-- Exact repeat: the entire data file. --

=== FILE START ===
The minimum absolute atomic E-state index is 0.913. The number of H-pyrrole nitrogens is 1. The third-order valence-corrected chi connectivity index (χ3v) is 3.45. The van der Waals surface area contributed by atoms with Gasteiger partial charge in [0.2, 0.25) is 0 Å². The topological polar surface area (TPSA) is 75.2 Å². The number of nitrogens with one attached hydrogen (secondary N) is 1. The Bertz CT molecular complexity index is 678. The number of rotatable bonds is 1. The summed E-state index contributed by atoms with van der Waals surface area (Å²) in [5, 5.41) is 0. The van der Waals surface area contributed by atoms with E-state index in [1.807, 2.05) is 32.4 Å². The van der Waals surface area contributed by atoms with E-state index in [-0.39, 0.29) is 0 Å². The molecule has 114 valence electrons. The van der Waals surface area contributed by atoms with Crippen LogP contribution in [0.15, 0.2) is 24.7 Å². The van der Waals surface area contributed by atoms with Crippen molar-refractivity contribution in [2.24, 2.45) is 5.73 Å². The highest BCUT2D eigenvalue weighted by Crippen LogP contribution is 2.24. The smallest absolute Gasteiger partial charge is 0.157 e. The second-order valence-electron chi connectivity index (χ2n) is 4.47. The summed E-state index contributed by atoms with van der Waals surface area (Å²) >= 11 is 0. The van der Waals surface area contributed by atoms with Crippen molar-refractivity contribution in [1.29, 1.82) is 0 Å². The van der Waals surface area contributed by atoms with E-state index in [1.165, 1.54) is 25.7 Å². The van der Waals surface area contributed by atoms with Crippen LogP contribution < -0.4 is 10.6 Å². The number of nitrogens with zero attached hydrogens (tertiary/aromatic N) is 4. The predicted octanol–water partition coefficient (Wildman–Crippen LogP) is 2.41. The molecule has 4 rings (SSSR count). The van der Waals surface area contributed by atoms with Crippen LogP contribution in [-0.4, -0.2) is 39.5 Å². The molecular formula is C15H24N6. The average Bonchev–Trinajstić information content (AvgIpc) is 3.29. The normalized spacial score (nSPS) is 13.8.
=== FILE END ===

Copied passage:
The minimum absolute atomic E-state index is 0.913. The number of H-pyrrole nitrogens is 1. The third-order valence-corrected chi connectivity index (χ3v) is 3.45. The van der Waals surface area contributed by atoms with Gasteiger partial charge in [0.2, 0.25) is 0 Å². The topological polar surface area (TPSA) is 75.2 Å². The number of nitrogens with one attached hydrogen (secondary N) is 1. The Bertz CT molecular complexity index is 678. The number of rotatable bonds is 1. The summed E-state index contributed by atoms with van der Waals surface area (Å²) in [5, 5.41) is 0. The van der Waals surface area contributed by atoms with E-state index in [1.807, 2.05) is 32.4 Å². The van der Waals surface area contributed by atoms with E-state index in [-0.39, 0.29) is 0 Å². The molecule has 114 valence electrons. The van der Waals surface area contributed by atoms with Crippen LogP contribution in [0.15, 0.2) is 24.7 Å². The van der Waals surface area contributed by atoms with Crippen molar-refractivity contribution in [2.24, 2.45) is 5.73 Å². The highest BCUT2D eigenvalue weighted by Crippen LogP contribution is 2.24. The smallest absolute Gasteiger partial charge is 0.157 e. The second-order valence-electron chi connectivity index (χ2n) is 4.47. The summed E-state index contributed by atoms with van der Waals surface area (Å²) >= 11 is 0. The van der Waals surface area contributed by atoms with Crippen molar-refractivity contribution in [1.29, 1.82) is 0 Å². The van der Waals surface area contributed by atoms with E-state index in [1.165, 1.54) is 25.7 Å². The van der Waals surface area contributed by atoms with Crippen LogP contribution < -0.4 is 10.6 Å². The number of nitrogens with zero attached hydrogens (tertiary/aromatic N) is 4. The predicted octanol–water partition coefficient (Wildman–Crippen LogP) is 2.41. The molecule has 4 rings (SSSR count). The van der Waals surface area contributed by atoms with Crippen LogP contribution in [-0.4, -0.2) is 39.5 Å². The molecular formula is C15H24N6. The average Bonchev–Trinajstić information content (AvgIpc) is 3.29. The normalized spacial score (nSPS) is 13.8.